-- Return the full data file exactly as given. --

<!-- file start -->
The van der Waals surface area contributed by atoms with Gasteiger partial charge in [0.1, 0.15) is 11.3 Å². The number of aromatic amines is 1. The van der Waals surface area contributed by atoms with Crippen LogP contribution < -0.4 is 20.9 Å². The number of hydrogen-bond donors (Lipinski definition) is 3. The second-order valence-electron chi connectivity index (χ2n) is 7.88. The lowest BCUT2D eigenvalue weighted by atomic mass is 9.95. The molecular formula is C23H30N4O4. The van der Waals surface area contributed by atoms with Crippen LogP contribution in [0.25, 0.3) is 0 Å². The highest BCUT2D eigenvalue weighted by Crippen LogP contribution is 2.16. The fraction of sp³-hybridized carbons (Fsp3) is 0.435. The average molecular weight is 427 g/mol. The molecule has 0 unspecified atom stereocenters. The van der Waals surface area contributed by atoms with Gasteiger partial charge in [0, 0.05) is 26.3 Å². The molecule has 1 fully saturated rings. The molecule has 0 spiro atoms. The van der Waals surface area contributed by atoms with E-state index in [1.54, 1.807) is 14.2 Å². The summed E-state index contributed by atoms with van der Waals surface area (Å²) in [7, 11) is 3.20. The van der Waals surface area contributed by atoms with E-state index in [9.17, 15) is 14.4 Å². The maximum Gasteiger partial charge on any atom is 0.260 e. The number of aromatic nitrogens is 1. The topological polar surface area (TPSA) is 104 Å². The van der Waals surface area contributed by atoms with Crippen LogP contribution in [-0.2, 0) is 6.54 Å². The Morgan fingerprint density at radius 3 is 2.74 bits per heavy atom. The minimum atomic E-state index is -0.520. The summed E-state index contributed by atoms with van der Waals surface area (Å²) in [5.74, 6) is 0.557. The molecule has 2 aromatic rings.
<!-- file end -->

The van der Waals surface area contributed by atoms with Gasteiger partial charge in [0.1, 0.15) is 11.3 Å². The number of aromatic amines is 1. The van der Waals surface area contributed by atoms with Crippen LogP contribution < -0.4 is 20.9 Å². The number of hydrogen-bond donors (Lipinski definition) is 3. The second-order valence-electron chi connectivity index (χ2n) is 7.88. The lowest BCUT2D eigenvalue weighted by atomic mass is 9.95. The molecular formula is C23H30N4O4. The van der Waals surface area contributed by atoms with Crippen LogP contribution in [0.25, 0.3) is 0 Å². The highest BCUT2D eigenvalue weighted by Crippen LogP contribution is 2.16. The fraction of sp³-hybridized carbons (Fsp3) is 0.435. The average molecular weight is 427 g/mol. The molecule has 0 unspecified atom stereocenters. The van der Waals surface area contributed by atoms with Gasteiger partial charge in [0, 0.05) is 26.3 Å². The molecule has 1 fully saturated rings. The molecule has 0 spiro atoms. The van der Waals surface area contributed by atoms with E-state index in [1.54, 1.807) is 14.2 Å². The summed E-state index contributed by atoms with van der Waals surface area (Å²) in [7, 11) is 3.20. The van der Waals surface area contributed by atoms with E-state index in [9.17, 15) is 14.4 Å². The maximum Gasteiger partial charge on any atom is 0.260 e. The number of aromatic nitrogens is 1. The topological polar surface area (TPSA) is 104 Å². The van der Waals surface area contributed by atoms with Crippen LogP contribution in [-0.2, 0) is 6.54 Å². The Morgan fingerprint density at radius 3 is 2.74 bits per heavy atom. The minimum atomic E-state index is -0.520. The summed E-state index contributed by atoms with van der Waals surface area (Å²) in [5.74, 6) is 0.557. The molecule has 2 aromatic rings.